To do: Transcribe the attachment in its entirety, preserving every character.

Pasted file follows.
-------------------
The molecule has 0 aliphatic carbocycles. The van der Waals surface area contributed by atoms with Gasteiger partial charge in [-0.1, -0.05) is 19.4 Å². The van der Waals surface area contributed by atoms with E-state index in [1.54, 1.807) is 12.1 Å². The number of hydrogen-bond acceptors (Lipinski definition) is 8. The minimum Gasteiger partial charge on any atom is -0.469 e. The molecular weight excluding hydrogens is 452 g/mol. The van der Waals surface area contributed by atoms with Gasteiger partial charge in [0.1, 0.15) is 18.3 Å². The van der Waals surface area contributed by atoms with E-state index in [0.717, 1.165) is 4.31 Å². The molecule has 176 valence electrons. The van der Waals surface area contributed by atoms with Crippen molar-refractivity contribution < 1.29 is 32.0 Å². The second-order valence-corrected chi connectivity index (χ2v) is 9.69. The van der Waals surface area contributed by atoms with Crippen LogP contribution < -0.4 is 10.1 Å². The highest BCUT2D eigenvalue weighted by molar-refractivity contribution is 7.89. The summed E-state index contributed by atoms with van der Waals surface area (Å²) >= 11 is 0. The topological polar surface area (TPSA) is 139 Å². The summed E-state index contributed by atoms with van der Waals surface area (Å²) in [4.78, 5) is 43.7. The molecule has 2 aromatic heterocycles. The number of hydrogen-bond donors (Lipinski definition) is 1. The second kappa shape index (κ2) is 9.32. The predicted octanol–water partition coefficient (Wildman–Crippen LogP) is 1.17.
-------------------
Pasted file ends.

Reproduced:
The molecule has 0 aliphatic carbocycles. The van der Waals surface area contributed by atoms with Gasteiger partial charge in [-0.1, -0.05) is 19.4 Å². The van der Waals surface area contributed by atoms with E-state index in [1.54, 1.807) is 12.1 Å². The number of hydrogen-bond acceptors (Lipinski definition) is 8. The minimum Gasteiger partial charge on any atom is -0.469 e. The molecular weight excluding hydrogens is 452 g/mol. The van der Waals surface area contributed by atoms with Gasteiger partial charge in [0.1, 0.15) is 18.3 Å². The van der Waals surface area contributed by atoms with E-state index in [0.717, 1.165) is 4.31 Å². The molecule has 176 valence electrons. The van der Waals surface area contributed by atoms with Crippen molar-refractivity contribution < 1.29 is 32.0 Å². The second-order valence-corrected chi connectivity index (χ2v) is 9.69. The van der Waals surface area contributed by atoms with Crippen LogP contribution < -0.4 is 10.1 Å². The highest BCUT2D eigenvalue weighted by molar-refractivity contribution is 7.89. The summed E-state index contributed by atoms with van der Waals surface area (Å²) >= 11 is 0. The topological polar surface area (TPSA) is 139 Å². The summed E-state index contributed by atoms with van der Waals surface area (Å²) in [4.78, 5) is 43.7. The molecule has 2 aromatic heterocycles. The number of hydrogen-bond donors (Lipinski definition) is 1. The second kappa shape index (κ2) is 9.32. The predicted octanol–water partition coefficient (Wildman–Crippen LogP) is 1.17.